For five hours last weekend, Erie County’s emergency services line was under cyber attack. As GoErie.com reports, the northwestern Pennsylvania county endured a distributed-denial-of-service attack that prevented legitimate callers from successfully contacting the 911 call center. Automated bot calls flooded the phone lines with spoof calls, ringing in every seven seconds to keep communications jammed.
“It’s unfortunate,” said Erie County Public Safety Director, John Grappy. “Ultimately, someone who truly needs that service that’s having some type of an emergency … is unable to call us. That’s a concern for all of us.”
The County declined to say how it identified real callers, but did note that the attack was limited to cell phone and wireless devices. Calls using landline phones or reaching out via text avoided the cyber roadblock. A recently published report by Cloudfare, an organization devoted to identifying and nullifying cyber attacks, noted that incidents of this sort are on the rise.
Perpetrators of these attacks launch “threat actors to take control of online computers, routers, IoT devices, or other endpoints to leverage as sources of attack traffic,” states the Cloudfare report. “These machines are infected with malware and then weaponized in a ‘botnet’ that is activated by remote control. When the IP address of a targeted server or network is established,” the report continues, “Each bot sends simultaneous requests to that target with the intention of pushing it to overflow capacity, resulting in a denial-of-service to normal traffic. Since each bot is a legitimate device, separating attack traffic from legitimate traffic can be extremely difficult.”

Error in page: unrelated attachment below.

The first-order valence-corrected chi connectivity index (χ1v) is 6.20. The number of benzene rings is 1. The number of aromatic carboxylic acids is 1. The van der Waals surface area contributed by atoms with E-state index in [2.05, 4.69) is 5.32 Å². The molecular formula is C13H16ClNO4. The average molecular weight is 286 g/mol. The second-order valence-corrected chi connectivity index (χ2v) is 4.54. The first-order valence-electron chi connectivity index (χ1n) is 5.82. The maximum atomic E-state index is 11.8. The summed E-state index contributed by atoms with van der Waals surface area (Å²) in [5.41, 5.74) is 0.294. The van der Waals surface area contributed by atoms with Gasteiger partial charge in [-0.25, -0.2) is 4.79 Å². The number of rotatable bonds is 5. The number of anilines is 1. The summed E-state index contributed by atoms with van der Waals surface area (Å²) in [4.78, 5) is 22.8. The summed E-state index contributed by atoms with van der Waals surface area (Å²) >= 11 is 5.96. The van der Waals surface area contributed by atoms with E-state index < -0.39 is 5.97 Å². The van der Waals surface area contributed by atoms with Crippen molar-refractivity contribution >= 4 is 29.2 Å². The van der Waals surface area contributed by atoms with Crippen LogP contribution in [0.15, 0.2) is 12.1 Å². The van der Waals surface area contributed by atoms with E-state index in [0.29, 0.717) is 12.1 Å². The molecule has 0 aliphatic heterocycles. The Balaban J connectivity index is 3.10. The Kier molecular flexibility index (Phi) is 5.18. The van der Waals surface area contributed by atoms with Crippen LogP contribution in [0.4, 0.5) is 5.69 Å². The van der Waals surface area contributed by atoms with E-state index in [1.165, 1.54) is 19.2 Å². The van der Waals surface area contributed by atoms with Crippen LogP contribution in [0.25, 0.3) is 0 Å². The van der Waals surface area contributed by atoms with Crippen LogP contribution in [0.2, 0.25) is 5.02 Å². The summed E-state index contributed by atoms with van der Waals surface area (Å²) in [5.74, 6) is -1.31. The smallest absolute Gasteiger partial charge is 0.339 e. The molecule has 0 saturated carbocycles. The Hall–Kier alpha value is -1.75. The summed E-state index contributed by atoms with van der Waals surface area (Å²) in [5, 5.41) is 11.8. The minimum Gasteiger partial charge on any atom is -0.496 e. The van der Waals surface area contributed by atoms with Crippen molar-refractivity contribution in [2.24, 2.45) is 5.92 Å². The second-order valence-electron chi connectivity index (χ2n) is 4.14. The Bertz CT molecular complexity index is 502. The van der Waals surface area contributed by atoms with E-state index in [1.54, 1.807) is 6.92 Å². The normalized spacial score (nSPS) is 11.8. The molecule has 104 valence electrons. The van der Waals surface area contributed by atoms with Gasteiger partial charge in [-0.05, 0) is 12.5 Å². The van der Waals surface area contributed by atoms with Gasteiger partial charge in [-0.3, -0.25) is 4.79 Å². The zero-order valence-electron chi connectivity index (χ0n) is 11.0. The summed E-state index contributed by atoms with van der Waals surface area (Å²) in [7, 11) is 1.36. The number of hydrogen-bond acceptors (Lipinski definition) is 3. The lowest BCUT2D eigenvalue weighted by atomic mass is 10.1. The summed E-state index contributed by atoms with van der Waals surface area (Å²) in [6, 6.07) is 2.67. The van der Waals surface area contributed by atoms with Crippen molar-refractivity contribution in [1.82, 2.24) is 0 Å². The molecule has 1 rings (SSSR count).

“Numbers and call attributes can be easily spoofed,” the FBI confirmed in a February 2021 public service announcement, “making it difficult to differentiate legitimate calls from malicious ones.”
Erie County 911 Coordinator, John Durlin said that the recently implemented Next Generation 911 system helped manage the situation in a way the outdated system could not have handled, according to GoErie.com. “The possibility is there,” said Durlin of another possible attack. “This isn’t the first place in the nation to have this type of attack.”
Durlin suggested that it would be wise to look up the local phone numbers for emergency services and save those numbers as cell phone contacts. He also advised the public to know the physical location of local police and fire departments as showing up in person may be a viable option for those seeking help.